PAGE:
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GSK eyes £6bn from new product sales by 2020

Plans to file up to 20 new drugs by 2020
GSK

GlaxoSmithKline (GSK) says recent product launches and a stream of new products from its 40-candidate clinical pipeline will contribute "at least £6bn" to sales in 2020.

Discussing GSK's R&D pipeline with investors yesterday, chief executive Sir Andrew Witty said that the company intends to file for approval of up to 20 new drugs by 2020, and that around 80% of these have the potential to be first-in-class products with novel mechanisms of action.

GSK also has the potential to start phase II trials for around 30 new molecular entities (NMEs) and product line extensions and phase III studies for another 20 projects.

Among the late-stage product candidates profiled during the presentation were interleukin-5 inhibitor Nucala (mepolizumab) for severe asthma, shingles vaccine Shingrix, sirukumab for rheumatoid arthritis and daprodustat for anaemia.

Company executives also highlighted GSK's anti-infectives pipeline - including long-acting integrase inhibitor cabotegravir and broadly neutralising antibodies (bnAbs) in development at its ViiV subsidiary - which are both part of a programme to develop HIV therapies with infrequent dosing.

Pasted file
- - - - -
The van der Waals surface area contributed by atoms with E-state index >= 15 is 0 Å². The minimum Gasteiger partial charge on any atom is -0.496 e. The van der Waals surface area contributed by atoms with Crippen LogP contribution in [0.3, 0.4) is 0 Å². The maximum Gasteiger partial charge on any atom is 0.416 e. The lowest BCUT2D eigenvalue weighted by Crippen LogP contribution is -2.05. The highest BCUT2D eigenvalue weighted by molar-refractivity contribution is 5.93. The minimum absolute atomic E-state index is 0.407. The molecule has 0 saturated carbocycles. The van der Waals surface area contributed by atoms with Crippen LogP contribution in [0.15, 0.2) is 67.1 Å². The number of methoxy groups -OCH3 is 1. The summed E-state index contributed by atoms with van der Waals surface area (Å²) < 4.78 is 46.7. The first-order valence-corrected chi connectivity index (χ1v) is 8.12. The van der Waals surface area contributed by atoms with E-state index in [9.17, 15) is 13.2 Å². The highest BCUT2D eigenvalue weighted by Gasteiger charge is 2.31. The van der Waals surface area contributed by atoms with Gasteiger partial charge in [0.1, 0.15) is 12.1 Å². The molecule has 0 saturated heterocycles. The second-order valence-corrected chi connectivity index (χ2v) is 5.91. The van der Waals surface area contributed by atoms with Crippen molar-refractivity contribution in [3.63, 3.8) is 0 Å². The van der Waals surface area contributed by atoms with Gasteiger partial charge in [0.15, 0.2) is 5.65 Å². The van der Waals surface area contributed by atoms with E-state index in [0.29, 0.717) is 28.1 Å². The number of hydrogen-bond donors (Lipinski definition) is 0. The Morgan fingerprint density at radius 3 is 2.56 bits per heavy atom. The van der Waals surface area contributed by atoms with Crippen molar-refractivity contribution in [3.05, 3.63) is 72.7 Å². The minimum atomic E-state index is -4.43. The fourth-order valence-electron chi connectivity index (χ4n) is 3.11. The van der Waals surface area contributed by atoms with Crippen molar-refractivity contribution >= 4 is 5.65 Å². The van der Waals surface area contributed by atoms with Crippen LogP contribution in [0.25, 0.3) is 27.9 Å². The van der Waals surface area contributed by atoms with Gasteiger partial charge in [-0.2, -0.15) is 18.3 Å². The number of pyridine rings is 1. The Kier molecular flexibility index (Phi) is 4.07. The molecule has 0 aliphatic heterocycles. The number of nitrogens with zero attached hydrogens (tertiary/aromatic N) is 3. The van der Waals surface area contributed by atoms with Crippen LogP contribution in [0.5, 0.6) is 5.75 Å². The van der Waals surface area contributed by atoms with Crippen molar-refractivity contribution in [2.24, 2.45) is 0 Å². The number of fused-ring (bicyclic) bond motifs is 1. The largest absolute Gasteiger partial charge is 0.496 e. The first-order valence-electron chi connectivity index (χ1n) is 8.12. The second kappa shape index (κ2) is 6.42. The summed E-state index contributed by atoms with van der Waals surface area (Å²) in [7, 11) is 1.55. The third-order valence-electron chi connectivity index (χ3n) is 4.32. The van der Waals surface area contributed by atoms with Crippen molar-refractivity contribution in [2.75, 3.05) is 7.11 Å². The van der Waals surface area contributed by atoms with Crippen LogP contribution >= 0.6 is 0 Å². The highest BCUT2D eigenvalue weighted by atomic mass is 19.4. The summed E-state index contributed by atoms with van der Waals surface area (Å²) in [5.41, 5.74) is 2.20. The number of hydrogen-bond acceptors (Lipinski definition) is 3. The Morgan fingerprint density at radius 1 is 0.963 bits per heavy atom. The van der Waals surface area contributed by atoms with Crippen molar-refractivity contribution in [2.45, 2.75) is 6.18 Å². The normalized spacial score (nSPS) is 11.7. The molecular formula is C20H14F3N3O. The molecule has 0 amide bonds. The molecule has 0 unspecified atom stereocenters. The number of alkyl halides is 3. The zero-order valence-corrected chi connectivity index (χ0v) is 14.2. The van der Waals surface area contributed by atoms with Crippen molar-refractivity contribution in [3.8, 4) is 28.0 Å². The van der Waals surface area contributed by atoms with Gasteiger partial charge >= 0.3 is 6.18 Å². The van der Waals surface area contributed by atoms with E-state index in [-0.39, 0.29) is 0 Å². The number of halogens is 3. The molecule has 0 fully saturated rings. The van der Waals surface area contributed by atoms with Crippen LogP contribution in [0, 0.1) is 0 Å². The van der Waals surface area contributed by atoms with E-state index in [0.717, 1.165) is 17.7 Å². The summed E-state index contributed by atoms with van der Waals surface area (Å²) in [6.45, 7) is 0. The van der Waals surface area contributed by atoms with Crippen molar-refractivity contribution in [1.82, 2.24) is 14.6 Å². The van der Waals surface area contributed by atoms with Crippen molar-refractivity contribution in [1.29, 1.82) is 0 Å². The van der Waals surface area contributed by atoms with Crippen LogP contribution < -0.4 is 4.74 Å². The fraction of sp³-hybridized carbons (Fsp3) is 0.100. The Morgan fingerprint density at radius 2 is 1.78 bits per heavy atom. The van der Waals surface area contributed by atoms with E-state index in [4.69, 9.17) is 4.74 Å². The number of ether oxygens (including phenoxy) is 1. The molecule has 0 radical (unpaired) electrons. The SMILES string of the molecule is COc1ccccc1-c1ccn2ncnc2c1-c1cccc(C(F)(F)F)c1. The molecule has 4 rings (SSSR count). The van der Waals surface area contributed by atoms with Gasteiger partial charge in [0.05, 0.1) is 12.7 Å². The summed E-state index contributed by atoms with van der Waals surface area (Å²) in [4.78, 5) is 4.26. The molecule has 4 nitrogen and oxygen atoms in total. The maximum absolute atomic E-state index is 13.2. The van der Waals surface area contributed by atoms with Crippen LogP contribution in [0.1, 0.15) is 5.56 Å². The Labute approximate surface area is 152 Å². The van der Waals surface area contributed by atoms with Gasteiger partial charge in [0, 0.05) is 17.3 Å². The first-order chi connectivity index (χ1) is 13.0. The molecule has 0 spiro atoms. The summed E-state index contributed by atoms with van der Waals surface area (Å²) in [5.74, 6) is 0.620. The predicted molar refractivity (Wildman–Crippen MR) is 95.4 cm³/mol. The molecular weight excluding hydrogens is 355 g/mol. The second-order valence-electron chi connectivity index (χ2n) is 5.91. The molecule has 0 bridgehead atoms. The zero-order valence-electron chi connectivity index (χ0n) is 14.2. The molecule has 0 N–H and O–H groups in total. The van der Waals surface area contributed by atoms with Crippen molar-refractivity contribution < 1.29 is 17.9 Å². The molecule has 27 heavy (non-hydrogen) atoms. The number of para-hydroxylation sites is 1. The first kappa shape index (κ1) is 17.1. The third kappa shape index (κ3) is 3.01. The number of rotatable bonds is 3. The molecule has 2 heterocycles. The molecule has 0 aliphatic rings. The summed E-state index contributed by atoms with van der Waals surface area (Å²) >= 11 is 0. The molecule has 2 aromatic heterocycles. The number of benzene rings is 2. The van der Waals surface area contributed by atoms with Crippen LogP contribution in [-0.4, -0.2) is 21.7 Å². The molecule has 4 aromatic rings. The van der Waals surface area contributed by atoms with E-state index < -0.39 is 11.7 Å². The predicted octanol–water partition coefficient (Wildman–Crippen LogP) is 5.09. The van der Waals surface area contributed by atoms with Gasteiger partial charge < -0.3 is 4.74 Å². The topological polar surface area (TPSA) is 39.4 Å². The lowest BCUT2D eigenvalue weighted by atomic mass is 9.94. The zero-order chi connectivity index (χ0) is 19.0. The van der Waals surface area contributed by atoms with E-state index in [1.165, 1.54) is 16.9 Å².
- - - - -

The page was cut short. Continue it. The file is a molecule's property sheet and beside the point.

GSK has just announced the results of a study combining a long-acting injectable formulation of cabotegravir with Johnson & Johnson's Edurant (rilpivirine) - given every four to six weeks, which showed the combination was as effective in suppressing HIV as a three-drug oral regimen.

The company also focused during the meeting on novel antibacterial gepotidacin, a combination vaccine for the prevention of bacterial meningitis and GSK2269557, a new inhaled therapy for chronic obstructive pulmonary disease (COPD).

It unveiled a new alliance with Regulus for the development of hepatitis C virus (HCV) therapy RG-101, as well as a collaboration with Merck & Co to test GSK's OX40 agonist GSK3174998 in combination with Merck's anti-PD-1 therapy, Keytruda (pembrolizumab), already on the market for melanoma and lung cancer.

GSK has also been working on reducing the cost of its R&D operations, and says it has reduced its headcount from 12,000 to 8,500 since 2008 and is now conducting clinical trials 20% faster, said Sir Andrew.

He would not however be drawn on the subject of M&A - and specifically rumours that Pfizer has made an approach to GSK as well as being in negotiations with Allergan.

Sir Andrew said he was confident in GSK's ability to deliver "very substantial sales growth momentum over the next five, 10, and 15 years."  

Article by
Phil Taylor

4th November 2015

From: Sales

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